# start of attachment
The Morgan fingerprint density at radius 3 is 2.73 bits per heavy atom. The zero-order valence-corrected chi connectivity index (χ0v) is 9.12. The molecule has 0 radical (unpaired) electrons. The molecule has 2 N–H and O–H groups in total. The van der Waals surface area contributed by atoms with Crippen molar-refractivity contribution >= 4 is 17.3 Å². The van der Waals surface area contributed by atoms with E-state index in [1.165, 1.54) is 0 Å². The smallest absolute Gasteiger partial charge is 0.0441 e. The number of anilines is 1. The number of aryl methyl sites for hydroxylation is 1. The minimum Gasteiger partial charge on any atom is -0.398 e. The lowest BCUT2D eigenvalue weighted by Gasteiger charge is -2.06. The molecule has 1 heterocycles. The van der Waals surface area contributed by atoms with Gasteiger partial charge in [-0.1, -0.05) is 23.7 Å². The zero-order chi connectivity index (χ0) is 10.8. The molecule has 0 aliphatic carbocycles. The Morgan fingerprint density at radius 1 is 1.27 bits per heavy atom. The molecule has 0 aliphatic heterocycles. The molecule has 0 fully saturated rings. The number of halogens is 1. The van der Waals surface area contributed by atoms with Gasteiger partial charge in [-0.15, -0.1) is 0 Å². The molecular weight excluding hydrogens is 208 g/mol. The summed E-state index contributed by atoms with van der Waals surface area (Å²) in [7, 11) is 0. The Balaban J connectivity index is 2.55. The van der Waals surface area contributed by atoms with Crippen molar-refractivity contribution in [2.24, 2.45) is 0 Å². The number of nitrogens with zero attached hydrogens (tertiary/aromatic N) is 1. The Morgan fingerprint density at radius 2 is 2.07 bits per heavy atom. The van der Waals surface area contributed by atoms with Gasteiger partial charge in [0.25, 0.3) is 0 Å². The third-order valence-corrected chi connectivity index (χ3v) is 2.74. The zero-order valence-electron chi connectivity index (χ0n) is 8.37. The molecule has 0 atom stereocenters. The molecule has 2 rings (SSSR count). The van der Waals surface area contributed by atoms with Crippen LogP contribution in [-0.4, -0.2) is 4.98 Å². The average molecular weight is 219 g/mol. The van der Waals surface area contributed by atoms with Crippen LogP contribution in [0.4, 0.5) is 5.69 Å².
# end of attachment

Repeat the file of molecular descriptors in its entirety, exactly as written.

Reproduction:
The Morgan fingerprint density at radius 3 is 2.73 bits per heavy atom. The zero-order valence-corrected chi connectivity index (χ0v) is 9.12. The molecule has 0 radical (unpaired) electrons. The molecule has 2 N–H and O–H groups in total. The van der Waals surface area contributed by atoms with Crippen molar-refractivity contribution >= 4 is 17.3 Å². The van der Waals surface area contributed by atoms with E-state index in [1.165, 1.54) is 0 Å². The smallest absolute Gasteiger partial charge is 0.0441 e. The number of anilines is 1. The number of aryl methyl sites for hydroxylation is 1. The minimum Gasteiger partial charge on any atom is -0.398 e. The lowest BCUT2D eigenvalue weighted by Gasteiger charge is -2.06. The molecule has 1 heterocycles. The van der Waals surface area contributed by atoms with Gasteiger partial charge in [-0.1, -0.05) is 23.7 Å². The zero-order chi connectivity index (χ0) is 10.8. The molecule has 0 aliphatic carbocycles. The Morgan fingerprint density at radius 1 is 1.27 bits per heavy atom. The molecule has 0 aliphatic heterocycles. The molecule has 0 fully saturated rings. The number of halogens is 1. The van der Waals surface area contributed by atoms with Gasteiger partial charge in [-0.15, -0.1) is 0 Å². The molecular weight excluding hydrogens is 208 g/mol. The summed E-state index contributed by atoms with van der Waals surface area (Å²) in [7, 11) is 0. The Balaban J connectivity index is 2.55. The van der Waals surface area contributed by atoms with Crippen molar-refractivity contribution in [2.24, 2.45) is 0 Å². The number of nitrogens with zero attached hydrogens (tertiary/aromatic N) is 1. The Morgan fingerprint density at radius 2 is 2.07 bits per heavy atom. The van der Waals surface area contributed by atoms with Gasteiger partial charge in [0.25, 0.3) is 0 Å². The third-order valence-corrected chi connectivity index (χ3v) is 2.74. The zero-order valence-electron chi connectivity index (χ0n) is 8.37. The molecule has 0 atom stereocenters. The molecule has 2 rings (SSSR count). The van der Waals surface area contributed by atoms with Crippen LogP contribution in [-0.4, -0.2) is 4.98 Å². The average molecular weight is 219 g/mol. The van der Waals surface area contributed by atoms with Crippen LogP contribution in [0.4, 0.5) is 5.69 Å².